The feel of contempt is individual and based upon someone’s personal morals. Someone can feel contemptuous towards another person when they feel they have the higher moral ground such as if the person is doing something that they morally disapprove of. The feeling of contempt often accompanies the inclination to raise the chin, which is where the term “looking down your nose” comes from. Contempt could be felt towards the show off, someone that does not hold the door open for a person in a wheelchair (if not anger), the absent person who is always late, the person that spits on the pavement (if not disgust), or even the person that did not apparently have to work hard to achieve success. Contempt can also be aimed internally, with self contempt being triggered by thoughts such as “I should have done better,” “I forgot again,” “I knew I was right the first time,” “Should’ve guessed this was going to happen,” and “Serves me right for keeping my hopes up,” for example.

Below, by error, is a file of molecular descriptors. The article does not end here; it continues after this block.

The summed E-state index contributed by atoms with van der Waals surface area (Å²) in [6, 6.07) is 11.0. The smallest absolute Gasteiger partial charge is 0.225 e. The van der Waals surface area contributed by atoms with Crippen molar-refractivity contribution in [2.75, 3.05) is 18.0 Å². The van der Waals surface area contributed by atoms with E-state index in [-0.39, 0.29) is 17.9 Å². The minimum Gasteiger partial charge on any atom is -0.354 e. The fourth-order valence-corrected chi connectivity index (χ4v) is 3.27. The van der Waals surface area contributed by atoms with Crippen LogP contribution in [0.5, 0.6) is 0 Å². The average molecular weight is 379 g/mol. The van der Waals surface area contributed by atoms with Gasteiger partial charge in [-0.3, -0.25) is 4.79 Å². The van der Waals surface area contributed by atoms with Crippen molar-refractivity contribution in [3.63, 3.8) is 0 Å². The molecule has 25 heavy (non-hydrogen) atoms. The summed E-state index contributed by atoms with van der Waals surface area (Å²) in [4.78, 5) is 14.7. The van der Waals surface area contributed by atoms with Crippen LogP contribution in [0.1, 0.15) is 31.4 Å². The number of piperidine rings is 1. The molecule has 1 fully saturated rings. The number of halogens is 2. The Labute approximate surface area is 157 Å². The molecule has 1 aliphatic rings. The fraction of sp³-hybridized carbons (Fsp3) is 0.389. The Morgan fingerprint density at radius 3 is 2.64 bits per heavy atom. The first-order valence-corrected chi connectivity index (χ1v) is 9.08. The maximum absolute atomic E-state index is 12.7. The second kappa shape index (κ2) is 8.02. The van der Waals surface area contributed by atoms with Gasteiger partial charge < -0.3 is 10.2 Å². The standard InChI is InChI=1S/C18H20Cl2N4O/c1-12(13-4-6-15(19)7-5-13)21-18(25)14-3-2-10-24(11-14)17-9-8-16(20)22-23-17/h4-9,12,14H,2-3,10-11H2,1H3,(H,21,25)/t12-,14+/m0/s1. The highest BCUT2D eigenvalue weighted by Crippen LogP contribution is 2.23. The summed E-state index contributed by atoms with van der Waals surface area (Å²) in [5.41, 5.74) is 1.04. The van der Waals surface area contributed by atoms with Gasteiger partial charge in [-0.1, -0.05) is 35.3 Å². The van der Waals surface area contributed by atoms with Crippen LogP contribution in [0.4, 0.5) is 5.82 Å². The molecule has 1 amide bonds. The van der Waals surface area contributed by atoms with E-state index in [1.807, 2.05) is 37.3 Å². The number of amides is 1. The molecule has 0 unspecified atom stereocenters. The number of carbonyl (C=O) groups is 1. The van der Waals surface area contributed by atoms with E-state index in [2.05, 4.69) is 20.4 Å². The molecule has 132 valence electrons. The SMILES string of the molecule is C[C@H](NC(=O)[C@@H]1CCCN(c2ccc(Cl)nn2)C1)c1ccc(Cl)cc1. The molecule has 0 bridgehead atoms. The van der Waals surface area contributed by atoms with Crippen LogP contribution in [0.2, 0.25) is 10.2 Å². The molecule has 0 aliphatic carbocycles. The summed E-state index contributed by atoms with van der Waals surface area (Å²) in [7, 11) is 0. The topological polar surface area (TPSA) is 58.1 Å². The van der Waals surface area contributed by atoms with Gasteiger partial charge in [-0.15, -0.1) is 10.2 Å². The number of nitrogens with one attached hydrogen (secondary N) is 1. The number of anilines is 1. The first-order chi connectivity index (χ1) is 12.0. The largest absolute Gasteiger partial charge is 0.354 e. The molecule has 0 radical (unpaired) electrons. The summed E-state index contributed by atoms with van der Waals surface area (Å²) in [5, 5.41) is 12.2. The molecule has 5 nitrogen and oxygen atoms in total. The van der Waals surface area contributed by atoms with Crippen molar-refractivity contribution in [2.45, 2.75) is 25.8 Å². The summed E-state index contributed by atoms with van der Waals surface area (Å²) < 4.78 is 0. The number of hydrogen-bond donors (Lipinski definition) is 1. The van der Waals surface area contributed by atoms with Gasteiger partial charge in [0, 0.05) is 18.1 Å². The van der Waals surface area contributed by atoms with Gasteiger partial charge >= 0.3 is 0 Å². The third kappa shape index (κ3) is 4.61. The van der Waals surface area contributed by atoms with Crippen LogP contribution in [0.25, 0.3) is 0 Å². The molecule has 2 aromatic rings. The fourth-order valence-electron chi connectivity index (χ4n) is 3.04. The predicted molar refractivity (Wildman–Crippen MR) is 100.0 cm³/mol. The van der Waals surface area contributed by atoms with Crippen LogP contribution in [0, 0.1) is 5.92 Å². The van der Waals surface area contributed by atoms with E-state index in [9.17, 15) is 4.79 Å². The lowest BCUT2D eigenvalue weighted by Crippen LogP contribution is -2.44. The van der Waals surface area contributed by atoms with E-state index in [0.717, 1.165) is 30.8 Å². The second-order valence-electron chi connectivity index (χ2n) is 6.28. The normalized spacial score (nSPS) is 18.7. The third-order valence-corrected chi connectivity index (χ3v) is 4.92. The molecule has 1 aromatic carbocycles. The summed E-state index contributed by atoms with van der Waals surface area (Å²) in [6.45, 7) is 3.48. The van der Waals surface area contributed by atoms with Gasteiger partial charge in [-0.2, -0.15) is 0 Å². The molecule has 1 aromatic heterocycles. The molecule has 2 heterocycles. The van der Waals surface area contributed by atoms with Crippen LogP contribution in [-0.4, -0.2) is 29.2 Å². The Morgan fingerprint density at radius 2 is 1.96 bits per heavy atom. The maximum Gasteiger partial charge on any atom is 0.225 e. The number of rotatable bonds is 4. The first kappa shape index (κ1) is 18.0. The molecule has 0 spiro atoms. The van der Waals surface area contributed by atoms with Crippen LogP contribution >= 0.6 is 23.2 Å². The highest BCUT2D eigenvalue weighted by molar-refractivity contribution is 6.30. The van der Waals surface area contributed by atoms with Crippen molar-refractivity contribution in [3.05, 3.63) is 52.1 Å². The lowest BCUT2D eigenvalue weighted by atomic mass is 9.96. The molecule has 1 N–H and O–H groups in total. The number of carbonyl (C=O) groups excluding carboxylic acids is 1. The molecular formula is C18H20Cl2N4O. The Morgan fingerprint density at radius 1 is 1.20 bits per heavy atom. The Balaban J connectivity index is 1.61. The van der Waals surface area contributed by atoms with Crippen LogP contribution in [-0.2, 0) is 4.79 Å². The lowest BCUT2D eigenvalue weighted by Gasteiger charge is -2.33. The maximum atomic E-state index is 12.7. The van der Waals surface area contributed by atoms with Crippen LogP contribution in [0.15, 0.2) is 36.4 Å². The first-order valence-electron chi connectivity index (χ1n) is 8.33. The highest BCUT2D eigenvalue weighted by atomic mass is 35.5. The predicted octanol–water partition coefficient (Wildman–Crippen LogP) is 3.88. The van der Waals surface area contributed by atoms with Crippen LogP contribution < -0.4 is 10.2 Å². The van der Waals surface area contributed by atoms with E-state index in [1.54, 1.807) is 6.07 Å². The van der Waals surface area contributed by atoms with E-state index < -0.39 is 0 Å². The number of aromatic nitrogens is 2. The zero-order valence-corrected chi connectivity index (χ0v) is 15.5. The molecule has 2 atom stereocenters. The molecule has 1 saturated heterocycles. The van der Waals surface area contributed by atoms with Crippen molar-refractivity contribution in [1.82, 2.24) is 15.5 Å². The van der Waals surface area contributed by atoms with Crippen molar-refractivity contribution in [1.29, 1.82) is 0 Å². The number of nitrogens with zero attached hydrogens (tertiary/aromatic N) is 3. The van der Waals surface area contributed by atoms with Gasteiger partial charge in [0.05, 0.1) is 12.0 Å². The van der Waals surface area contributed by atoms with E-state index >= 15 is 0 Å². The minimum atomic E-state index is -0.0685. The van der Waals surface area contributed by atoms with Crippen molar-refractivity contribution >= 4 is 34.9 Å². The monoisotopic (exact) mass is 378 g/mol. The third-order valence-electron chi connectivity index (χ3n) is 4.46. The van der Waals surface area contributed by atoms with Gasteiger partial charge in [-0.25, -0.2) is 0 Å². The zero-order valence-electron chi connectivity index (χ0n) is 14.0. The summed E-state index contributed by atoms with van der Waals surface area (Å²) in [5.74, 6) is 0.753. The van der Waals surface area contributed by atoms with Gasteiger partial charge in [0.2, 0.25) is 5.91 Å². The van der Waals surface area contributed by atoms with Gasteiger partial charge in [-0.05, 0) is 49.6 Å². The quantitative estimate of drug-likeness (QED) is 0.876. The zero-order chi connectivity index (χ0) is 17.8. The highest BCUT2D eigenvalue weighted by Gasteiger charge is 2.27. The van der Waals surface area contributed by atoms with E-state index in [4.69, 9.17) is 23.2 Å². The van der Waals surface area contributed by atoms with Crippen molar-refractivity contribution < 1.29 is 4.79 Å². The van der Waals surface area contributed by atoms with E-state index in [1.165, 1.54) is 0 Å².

Contempt and disgust are closely related, with the key differences being disgust is experienced through taste, smell, sight or touch and contempt is experienced by feeling superior towards others or through self-disdain.
Matsumoto & Hwang sum up Larazus’s (1991) trigger for contempt being “immoral actions”, and the function of contempt being to assert superiority (Matsumoto & Hwang, 2012).
Read more about emotions in True Lies.